|3rd and final revisit to the stem/LBS issue...||filly|
Sep 22, 2003 6:42 PM
|Thanks for all of the responses--some very informative and some very funny. Anyhow, I've got a few minutes, so I'll try to answer most of the questions I can remember being asked. Yes, I am a newbie, if that means that I have only been riding for a little while (less than a year). Yes, I am very mechanically inclined, and I have not taken my bike back in to Trek since I bought it. I've done all tune-ups and work myself, and no, Trek did not send me out the door with that amount of handlebar drop. In fact, I removed the spacers, flipped the stem, cut off an inch of steerer tube, and reinstalled: I like a very aggressive position. Someone asked where I place my hands. I ride on the hoods mostly, but I always ride the drops when descending or when riding at a fast pace (+25 mph) while in a group. Someone asked about the bar tape--I did the bar tape job. I know I use a lot of tape (electrical, not bar) to secure it, but that's the kind of guy I am (I'm just on the edge of being an over-tightener, but I haven't crossed the line...yet!). A few people also moaned about my alleged expectations that Trek should swap out my stem after I'd been riding on it for 8 months. If these folks read my posts, I didn't say that I think they should swap it. I simply asked your guys' opinions on the matter. My only complaint was that Trek did a piss-poor fit (only adjusted saddle height and fore/aft position) and the stem would have been swapped had they done a full job. So no, I don't go around expecting LBS's to "owe" me something. The only thing I've ever haggled for was when I bought my truck. Otherwise, if I want something, I put up the cash or I don't get it--I don't beg and come up with "excuses" (I believe russw19 said that) to get something for nothing.
Now for the good news. On my way to Performance this afternoon to pick up a new stem, I stopped by the Trek store to see their policy on these issues. 10 minutes later, I walked out with a new stem, exchanged for my original one. No haggling, no begging, just a simple statement of my situation. Their response was that they are now under new management and acknowleged that I probably didn't get a proper, or full, fit done earlier in the year when I bought the bike. They said that they've since hired new fitters and would be happy to give me the stem that I should have received on day 1. In fact, they were slightly taken aback when I handed them the 130mm (no typo!) stem off my bike. They brought out a 110mm, and I said thanks.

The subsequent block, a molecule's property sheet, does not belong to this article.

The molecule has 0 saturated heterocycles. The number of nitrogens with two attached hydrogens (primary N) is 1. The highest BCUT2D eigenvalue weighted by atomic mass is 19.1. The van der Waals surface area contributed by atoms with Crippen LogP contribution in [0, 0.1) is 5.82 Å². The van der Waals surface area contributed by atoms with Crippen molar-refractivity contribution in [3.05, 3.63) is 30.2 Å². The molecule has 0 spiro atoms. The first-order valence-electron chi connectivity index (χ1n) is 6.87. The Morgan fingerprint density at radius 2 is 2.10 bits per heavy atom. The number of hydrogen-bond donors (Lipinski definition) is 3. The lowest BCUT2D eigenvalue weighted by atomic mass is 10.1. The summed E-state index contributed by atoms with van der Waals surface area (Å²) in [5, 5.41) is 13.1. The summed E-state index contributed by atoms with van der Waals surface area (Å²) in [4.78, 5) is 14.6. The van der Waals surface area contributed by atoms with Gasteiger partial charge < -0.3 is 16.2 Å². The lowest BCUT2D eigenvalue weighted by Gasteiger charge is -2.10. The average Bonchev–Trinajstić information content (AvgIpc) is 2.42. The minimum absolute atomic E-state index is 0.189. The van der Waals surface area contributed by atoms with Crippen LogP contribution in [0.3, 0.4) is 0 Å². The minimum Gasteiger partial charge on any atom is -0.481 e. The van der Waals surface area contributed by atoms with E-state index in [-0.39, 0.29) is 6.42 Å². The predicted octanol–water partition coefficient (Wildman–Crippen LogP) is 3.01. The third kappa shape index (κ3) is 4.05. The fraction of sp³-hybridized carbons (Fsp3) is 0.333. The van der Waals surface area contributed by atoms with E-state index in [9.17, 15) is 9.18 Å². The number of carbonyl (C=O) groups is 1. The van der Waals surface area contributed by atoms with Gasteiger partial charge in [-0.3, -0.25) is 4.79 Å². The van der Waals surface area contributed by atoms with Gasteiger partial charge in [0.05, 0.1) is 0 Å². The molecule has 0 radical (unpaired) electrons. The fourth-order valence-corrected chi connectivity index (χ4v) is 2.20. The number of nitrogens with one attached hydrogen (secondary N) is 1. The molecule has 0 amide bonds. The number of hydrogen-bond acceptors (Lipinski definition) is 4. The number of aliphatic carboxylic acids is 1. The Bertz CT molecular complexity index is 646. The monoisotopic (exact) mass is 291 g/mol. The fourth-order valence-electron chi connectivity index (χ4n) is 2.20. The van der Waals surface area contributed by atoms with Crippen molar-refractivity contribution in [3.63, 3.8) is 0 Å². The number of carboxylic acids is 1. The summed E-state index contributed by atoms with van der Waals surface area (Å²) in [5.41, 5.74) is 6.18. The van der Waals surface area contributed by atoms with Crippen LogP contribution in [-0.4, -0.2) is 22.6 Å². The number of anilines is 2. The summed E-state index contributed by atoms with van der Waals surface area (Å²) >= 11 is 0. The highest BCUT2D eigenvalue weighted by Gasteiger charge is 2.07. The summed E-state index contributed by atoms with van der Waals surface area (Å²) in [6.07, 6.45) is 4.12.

Bottom line, it never hurts to ask, because in some instances, you, the customer, are in the right. And bravo to Trek--I can't say enough about their customer service. All three of the guys were top notch, and they even offered me a complete fit one Saturday for $20 (regular $60). What a great offer, but I'll pass, because I'm smart on the topic now, and after I slap this stem on, I should be good to go. By the way, they even said if I needed a 100mm to come in and swap out the 110. Top notch.
Sep 22, 2003 6:52 PM
|for thinking it was you who said i was making "excuses" to get a new stem. I was mistaken. I'll leave it at that and not even address the individual who threw that at me.|
Sep 23, 2003 10:56 AM
|No worries, but my point in particular was never directly intended for you anyways. Maybe indirectly, but it was more of a statement of my opinions of how people on this board have unrealistic expectations of what the show owes them. It was a statement of my opinion and I made a point to cover that in my post. I did try to cover the difference between what is courteous behavior from a shop as compared to what people expect a shop owes them.
If you go into a shop expecting to get what you think the shop owes you, you may end up disappointed. If you go in and ask and are polite, like it sounds like you were, you may just get what you weren't expecting. Like a new stem.
My post in your thread was really to address the issue that people shop around for the best deal on the net rather than visit their LBS first, and that's fine, but when it comes to issues like stems and warranties and things where the shop can actually help someone, then people get ideas in their head that the shop in required to fix their problems for free. It seems awfully hypocritical behavior for people to show no loyalty to a shop and then act like they are entitled to special treatment from the shop just because they graced the shop with their presence.
|You have really lost in the long run!||the bull|
Sep 22, 2003 7:24 PM
|I cant count how many times I have walked over to my little parts crate and pulled out something finish the build on a old frame. There is nothing like having a bunch of spare parts laying around to get a cap or bolt off something when you really need it! :)|
|True, or I could pay $0.25 for the bolt if/when I need it (nm)||filly|
Sep 22, 2003 8:35 PM
|OR $2 for a whole roll of electric tape! : ) nm||the bull|
Sep 22, 2003 9:13 PM
|OR 6 rolls from Harbor Freight for $.50 (nm)||filly|
Sep 23, 2003 11:15 AM
Sep 22, 2003 9:07 PM
|are cheap. especially OEM stems, at least from a LBS standpoint. I found in my shop years its usually prudent to take care of fit issues that come up post sale (even a few months down the road) with a no cost exchange even if you're stuck with a used stem/bar/seatpost that you cant sell as new. To give up future sales over a low cost item like a stem is a little short sighted, Im glad your shop came through.|